Gregory Ronczewski is the Director of Product Design at TeamFit platform – view his profile on TeamFit
Top image: Giewont Mountain (1,895 metres high). There is a 15 m tall steel cross erected in 1901 on the top of tallest peak. The mountain is associated with a legend of an oversleeping knight who will awake when Poland is in danger.

 

This year, my summer journey took me from the coast of the Baltic Sea to the Tatra Mountains where I spent many vacations and which are full of memories for me. Literally, from border to border, from the North to the South of Poland. I haven’t been there for over 30 years and yet when I sat on the grass looking at the mountains time stood still. The freshly cut grass had the same smell which took me back in an instant. I was again a 10-year-old kid wearing shorts and beaten up sneakers. Apart from hundreds of photos, books, maps and, of course, the many people we met, one theme stands out for me. The ability to take the initiative. It was visible in the places we stayed, on the highway—not the scary type of initiative expressed by overtaking on a blind curve, but a firm decision that makes driving pleasant—and in simple conversations on the streets. I wonder, why taking the initiative is better than being ordered to do things? Is it better? It could be a bit chaotic, unorganized, or obviously in-progress, but it works, and it seems that when everyone involved is not waiting to be told what to do things get done. If I had a dial to measure it—the initiative indicator—the index was much higher closer to the mountains. There is something about the people who live in the highlands, they have the free spirit and guts to do things.

Many people plan, meet, discuss, write outlines, make project plans and still, nothing happens. Excel spreadsheets full of tabs can be a good reference, but without a spark that ignites the actual work, nothing will change. This doesn’t mean that to get something going you need a massive effort. Not at all, even a small step will be better than just moving with the flow. It changes the energy. One step at a time, however, it is a step. A step forward.

In Poke the Box, Seth Godin writes about the “seventh imperative.”
The first imperative is to be aware—aware of the market, of opportunities, of who you are.
The second imperative is to be educated, so you can understand what’s around you.
The third imperative is to be connected, so you can be trusted as you engage.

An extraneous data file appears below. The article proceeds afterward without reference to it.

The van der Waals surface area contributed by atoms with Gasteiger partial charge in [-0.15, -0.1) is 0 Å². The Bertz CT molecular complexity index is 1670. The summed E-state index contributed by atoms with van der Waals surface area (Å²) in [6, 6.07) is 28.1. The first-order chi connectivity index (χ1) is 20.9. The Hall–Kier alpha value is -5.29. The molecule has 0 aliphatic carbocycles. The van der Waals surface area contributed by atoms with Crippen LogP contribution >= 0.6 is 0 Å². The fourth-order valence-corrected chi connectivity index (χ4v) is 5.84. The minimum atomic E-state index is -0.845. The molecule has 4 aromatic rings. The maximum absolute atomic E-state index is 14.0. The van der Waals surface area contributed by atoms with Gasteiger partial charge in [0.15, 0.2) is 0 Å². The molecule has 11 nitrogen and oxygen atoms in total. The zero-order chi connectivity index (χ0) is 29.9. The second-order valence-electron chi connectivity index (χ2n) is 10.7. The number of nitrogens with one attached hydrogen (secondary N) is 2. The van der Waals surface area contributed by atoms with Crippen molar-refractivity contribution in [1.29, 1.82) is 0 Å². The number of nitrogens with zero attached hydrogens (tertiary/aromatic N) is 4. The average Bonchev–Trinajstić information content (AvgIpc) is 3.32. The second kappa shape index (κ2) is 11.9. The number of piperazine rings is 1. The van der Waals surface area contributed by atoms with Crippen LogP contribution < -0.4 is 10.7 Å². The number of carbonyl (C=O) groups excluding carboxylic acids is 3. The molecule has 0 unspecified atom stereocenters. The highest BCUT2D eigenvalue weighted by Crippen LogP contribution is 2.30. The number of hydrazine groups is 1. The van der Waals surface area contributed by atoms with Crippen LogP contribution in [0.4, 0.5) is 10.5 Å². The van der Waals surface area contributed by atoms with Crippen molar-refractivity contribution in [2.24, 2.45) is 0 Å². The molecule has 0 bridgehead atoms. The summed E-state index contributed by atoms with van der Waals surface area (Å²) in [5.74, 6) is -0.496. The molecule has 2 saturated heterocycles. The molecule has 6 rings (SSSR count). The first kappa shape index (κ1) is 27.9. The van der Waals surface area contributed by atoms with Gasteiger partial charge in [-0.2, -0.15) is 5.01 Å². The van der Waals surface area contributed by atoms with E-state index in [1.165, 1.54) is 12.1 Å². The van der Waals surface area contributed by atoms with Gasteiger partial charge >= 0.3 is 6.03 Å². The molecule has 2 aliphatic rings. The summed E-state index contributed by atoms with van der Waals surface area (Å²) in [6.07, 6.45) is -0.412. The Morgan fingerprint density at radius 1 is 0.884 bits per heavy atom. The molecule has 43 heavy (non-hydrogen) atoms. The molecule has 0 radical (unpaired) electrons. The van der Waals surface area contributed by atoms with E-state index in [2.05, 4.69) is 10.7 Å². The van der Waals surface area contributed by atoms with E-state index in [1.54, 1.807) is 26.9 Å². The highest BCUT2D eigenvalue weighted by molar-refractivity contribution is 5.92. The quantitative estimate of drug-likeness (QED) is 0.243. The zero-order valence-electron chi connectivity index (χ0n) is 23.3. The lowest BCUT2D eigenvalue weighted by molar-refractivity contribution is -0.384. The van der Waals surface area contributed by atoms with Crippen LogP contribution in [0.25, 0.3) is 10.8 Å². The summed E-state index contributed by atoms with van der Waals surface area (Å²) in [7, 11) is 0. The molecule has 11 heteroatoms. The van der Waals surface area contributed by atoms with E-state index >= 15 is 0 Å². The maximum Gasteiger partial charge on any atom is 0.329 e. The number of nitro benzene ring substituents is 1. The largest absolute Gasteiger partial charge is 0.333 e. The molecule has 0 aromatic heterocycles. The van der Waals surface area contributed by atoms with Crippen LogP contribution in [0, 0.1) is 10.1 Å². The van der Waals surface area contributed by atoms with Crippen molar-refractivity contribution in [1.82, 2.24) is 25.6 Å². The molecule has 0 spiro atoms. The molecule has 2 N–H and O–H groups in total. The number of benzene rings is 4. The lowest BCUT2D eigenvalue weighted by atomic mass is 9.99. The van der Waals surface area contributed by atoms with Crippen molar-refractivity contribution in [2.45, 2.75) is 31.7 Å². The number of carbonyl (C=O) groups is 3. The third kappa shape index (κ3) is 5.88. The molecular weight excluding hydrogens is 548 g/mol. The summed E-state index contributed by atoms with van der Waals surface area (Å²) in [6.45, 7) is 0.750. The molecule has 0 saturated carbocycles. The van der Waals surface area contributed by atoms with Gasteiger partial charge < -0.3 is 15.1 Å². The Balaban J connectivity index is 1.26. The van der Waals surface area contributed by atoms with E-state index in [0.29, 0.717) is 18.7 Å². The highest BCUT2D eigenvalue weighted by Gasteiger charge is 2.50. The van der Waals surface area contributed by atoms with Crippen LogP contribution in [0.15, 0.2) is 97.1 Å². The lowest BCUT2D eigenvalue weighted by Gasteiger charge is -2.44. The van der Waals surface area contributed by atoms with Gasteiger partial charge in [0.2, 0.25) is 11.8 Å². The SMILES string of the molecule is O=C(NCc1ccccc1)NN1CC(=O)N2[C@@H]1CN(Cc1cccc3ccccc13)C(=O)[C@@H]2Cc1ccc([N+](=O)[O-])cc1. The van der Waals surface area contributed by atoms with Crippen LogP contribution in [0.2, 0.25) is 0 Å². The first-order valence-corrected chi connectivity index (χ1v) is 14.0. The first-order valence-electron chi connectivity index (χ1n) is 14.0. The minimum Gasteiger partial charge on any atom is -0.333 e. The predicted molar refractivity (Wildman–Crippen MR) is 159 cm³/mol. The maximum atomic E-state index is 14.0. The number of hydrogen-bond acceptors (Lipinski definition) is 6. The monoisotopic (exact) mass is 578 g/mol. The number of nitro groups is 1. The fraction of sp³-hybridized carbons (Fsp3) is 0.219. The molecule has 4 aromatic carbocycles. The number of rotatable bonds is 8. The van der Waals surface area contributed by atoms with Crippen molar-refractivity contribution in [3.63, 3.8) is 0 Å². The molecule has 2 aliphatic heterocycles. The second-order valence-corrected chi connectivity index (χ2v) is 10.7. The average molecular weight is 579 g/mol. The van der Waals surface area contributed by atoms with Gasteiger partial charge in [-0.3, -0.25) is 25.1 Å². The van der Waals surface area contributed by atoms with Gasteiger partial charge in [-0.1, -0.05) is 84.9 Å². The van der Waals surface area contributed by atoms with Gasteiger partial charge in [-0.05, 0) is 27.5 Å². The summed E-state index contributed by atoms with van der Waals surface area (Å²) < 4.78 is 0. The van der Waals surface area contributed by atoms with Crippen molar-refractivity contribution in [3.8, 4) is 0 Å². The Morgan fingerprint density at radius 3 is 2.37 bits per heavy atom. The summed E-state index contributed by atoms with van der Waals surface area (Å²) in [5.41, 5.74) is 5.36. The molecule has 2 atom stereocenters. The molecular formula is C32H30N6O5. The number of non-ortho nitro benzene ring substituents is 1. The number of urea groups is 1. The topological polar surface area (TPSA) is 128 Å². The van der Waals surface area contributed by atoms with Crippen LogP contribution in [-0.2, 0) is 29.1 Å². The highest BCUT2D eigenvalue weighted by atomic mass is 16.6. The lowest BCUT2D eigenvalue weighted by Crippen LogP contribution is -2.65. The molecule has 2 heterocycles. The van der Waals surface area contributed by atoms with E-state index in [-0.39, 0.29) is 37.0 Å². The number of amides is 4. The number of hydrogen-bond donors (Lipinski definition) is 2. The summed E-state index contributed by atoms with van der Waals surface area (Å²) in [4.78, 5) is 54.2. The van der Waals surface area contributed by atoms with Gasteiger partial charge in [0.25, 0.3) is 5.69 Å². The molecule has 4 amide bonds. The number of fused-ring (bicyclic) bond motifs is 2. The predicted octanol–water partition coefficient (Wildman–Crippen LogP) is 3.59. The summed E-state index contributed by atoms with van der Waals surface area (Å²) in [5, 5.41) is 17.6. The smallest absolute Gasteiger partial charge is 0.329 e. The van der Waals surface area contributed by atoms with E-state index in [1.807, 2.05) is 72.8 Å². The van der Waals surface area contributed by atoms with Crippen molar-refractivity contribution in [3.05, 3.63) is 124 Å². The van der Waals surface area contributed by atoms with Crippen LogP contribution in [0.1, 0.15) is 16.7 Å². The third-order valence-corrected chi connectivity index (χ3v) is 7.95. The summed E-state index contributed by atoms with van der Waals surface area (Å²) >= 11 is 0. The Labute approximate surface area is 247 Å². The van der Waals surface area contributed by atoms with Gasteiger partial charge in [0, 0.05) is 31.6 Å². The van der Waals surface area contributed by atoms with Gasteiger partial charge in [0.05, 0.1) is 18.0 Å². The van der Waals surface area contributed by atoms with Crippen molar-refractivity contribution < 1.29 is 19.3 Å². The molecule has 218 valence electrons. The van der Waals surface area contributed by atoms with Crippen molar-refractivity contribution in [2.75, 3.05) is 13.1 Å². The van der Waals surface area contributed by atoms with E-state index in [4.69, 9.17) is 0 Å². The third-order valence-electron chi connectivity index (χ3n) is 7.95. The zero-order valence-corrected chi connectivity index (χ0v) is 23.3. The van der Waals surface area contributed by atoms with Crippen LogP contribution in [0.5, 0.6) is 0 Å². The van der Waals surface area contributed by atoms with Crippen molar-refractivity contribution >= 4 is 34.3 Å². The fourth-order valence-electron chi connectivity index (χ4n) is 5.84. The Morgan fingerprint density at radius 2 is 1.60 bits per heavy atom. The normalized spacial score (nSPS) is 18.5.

The fourth imperative is to be consistent, so the system knows what to expect.
The fifth imperative is to build an asset, so you have something to sell.
The sixth imperative is to be productive, so you can be well-priced.
And the last, “the seventh imperative” is the have the guts, passion and the heart to ship. To actually make things happen.

TeamFit can help you with the first six. Knowing your skills is knowing who you are. Skill gaps suggest where focus on learning. Confirming and suggesting skills keeps you connected. From project to project, your competency level keeps you visible. And lastly, if skills are the new currency, then the skill map is your valuable asset. Productivity often depends on the type of work and the people you work with. Skill-based placement increases the odds of success. The last imperative depends on you, but it is so much easier to take a risk knowing strengths and weaknesses.

Let’s look at projects. In the current economy, almost everything is project-based. Google, Amazon, Apple, as well as practically any work in any given industry, is project based. Starting a project is hard – you need plenty of energy and information to begin. Once it rolls, it gains momentum, and it has the little universe that holds it together. The frightening moment happens when a project ends. The team needs a new project. Otherwise, there is no work. If your company specializes in a particular job, a new project may be very similar to the one that just ended. What if your next project is different? How to predict, plan and forecast the future of a project?

Taking the initiative helps. I wrote in my last post about the power of giving. Little things often make a big difference. The ability to contribute. To improve a product or a service just for the pleasure of making it better. Choosing a right team for a project is as important as choosing the right project to work on. It works both ways. A project needs a bit of marketing to attract the right people, and a person needs marketing to present a set of capabilities that will catch an eye of a manager whose task is to build the team. Since everything is in a state of constant change, a flux as some describe it, there is a need to monitor and adjust capabilities according to the shifts in demand of existing models as well as entirely new sets of skills. TeamFit is well positioned to offer both, the ability to set up competency requirements as well as the skills of individual users organized by teams or projects. All it needs is a bit of initiative. A step forward to confirm skills, to claim skills or to suggest skills.